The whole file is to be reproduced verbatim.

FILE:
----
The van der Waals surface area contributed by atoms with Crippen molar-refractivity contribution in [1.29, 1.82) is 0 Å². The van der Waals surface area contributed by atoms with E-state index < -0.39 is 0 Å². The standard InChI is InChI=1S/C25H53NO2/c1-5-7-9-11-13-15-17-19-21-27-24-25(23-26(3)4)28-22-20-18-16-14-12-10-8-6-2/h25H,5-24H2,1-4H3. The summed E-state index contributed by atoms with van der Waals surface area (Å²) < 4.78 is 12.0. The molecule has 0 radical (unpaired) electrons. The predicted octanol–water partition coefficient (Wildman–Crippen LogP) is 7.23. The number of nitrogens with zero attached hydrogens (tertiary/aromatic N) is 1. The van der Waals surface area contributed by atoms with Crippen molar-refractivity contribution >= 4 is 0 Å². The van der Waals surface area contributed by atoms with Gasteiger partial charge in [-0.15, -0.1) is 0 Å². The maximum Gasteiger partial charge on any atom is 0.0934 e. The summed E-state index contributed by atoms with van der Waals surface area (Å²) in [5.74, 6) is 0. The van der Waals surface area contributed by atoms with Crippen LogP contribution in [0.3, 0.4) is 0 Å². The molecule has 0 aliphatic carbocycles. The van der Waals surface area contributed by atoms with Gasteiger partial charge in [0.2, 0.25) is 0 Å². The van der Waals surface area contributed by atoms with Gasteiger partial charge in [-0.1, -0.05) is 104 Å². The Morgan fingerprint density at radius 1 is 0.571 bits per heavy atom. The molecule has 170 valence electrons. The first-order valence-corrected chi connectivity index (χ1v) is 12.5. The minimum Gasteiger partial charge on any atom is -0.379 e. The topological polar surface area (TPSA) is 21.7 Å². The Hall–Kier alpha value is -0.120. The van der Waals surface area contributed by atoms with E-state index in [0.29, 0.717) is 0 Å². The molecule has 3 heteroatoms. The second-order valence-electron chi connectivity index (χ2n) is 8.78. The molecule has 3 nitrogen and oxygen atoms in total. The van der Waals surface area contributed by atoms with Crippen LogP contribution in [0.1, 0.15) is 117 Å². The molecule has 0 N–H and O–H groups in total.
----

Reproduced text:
The van der Waals surface area contributed by atoms with Crippen molar-refractivity contribution in [1.29, 1.82) is 0 Å². The van der Waals surface area contributed by atoms with E-state index < -0.39 is 0 Å². The standard InChI is InChI=1S/C25H53NO2/c1-5-7-9-11-13-15-17-19-21-27-24-25(23-26(3)4)28-22-20-18-16-14-12-10-8-6-2/h25H,5-24H2,1-4H3. The summed E-state index contributed by atoms with van der Waals surface area (Å²) < 4.78 is 12.0. The molecule has 0 radical (unpaired) electrons. The predicted octanol–water partition coefficient (Wildman–Crippen LogP) is 7.23. The number of nitrogens with zero attached hydrogens (tertiary/aromatic N) is 1. The van der Waals surface area contributed by atoms with Crippen molar-refractivity contribution >= 4 is 0 Å². The van der Waals surface area contributed by atoms with Gasteiger partial charge in [-0.15, -0.1) is 0 Å². The maximum Gasteiger partial charge on any atom is 0.0934 e. The summed E-state index contributed by atoms with van der Waals surface area (Å²) in [5.74, 6) is 0. The van der Waals surface area contributed by atoms with Crippen LogP contribution in [0.3, 0.4) is 0 Å². The molecule has 0 aliphatic carbocycles. The van der Waals surface area contributed by atoms with Gasteiger partial charge in [0.2, 0.25) is 0 Å². The van der Waals surface area contributed by atoms with Gasteiger partial charge in [-0.1, -0.05) is 104 Å². The Morgan fingerprint density at radius 1 is 0.571 bits per heavy atom. The molecule has 170 valence electrons. The first-order valence-corrected chi connectivity index (χ1v) is 12.5. The minimum Gasteiger partial charge on any atom is -0.379 e. The topological polar surface area (TPSA) is 21.7 Å². The Hall–Kier alpha value is -0.120. The van der Waals surface area contributed by atoms with E-state index in [0.29, 0.717) is 0 Å². The molecule has 3 heteroatoms. The second-order valence-electron chi connectivity index (χ2n) is 8.78. The molecule has 3 nitrogen and oxygen atoms in total. The van der Waals surface area contributed by atoms with Crippen LogP contribution in [0.1, 0.15) is 117 Å². The molecule has 0 N–H and O–H groups in total.